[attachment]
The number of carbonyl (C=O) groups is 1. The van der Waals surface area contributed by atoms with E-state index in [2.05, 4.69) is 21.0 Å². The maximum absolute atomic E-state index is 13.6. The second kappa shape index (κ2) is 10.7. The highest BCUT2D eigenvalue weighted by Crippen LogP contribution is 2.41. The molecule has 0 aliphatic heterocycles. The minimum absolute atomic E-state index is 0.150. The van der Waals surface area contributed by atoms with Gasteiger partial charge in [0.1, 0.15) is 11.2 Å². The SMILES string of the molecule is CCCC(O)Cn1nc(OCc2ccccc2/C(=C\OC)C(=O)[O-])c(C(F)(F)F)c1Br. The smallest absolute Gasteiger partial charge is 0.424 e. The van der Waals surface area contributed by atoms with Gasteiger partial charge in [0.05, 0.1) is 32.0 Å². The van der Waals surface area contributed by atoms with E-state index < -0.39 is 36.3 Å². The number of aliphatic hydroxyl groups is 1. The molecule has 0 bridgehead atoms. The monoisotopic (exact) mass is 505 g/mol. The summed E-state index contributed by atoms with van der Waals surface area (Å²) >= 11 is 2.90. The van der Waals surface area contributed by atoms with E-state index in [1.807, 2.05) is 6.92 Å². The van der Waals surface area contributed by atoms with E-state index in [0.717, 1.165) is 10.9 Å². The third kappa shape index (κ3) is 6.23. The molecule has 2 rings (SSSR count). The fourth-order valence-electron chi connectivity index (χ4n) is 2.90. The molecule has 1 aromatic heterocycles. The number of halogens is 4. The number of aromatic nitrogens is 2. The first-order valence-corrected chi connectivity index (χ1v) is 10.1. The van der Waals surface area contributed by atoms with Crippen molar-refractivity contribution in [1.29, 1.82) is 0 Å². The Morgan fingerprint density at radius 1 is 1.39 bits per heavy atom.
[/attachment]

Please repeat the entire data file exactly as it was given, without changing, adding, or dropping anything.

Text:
The number of carbonyl (C=O) groups is 1. The van der Waals surface area contributed by atoms with E-state index in [2.05, 4.69) is 21.0 Å². The maximum absolute atomic E-state index is 13.6. The second kappa shape index (κ2) is 10.7. The highest BCUT2D eigenvalue weighted by Crippen LogP contribution is 2.41. The molecule has 0 aliphatic heterocycles. The minimum absolute atomic E-state index is 0.150. The van der Waals surface area contributed by atoms with Gasteiger partial charge in [0.1, 0.15) is 11.2 Å². The SMILES string of the molecule is CCCC(O)Cn1nc(OCc2ccccc2/C(=C\OC)C(=O)[O-])c(C(F)(F)F)c1Br. The smallest absolute Gasteiger partial charge is 0.424 e. The van der Waals surface area contributed by atoms with Gasteiger partial charge in [0.05, 0.1) is 32.0 Å². The van der Waals surface area contributed by atoms with E-state index < -0.39 is 36.3 Å². The number of aliphatic hydroxyl groups is 1. The molecule has 0 bridgehead atoms. The monoisotopic (exact) mass is 505 g/mol. The summed E-state index contributed by atoms with van der Waals surface area (Å²) >= 11 is 2.90. The van der Waals surface area contributed by atoms with E-state index in [1.807, 2.05) is 6.92 Å². The van der Waals surface area contributed by atoms with E-state index in [0.717, 1.165) is 10.9 Å². The third kappa shape index (κ3) is 6.23. The molecule has 2 rings (SSSR count). The fourth-order valence-electron chi connectivity index (χ4n) is 2.90. The molecule has 1 aromatic heterocycles. The number of halogens is 4. The number of aromatic nitrogens is 2. The first-order valence-corrected chi connectivity index (χ1v) is 10.1. The van der Waals surface area contributed by atoms with Crippen molar-refractivity contribution in [1.29, 1.82) is 0 Å². The Morgan fingerprint density at radius 1 is 1.39 bits per heavy atom.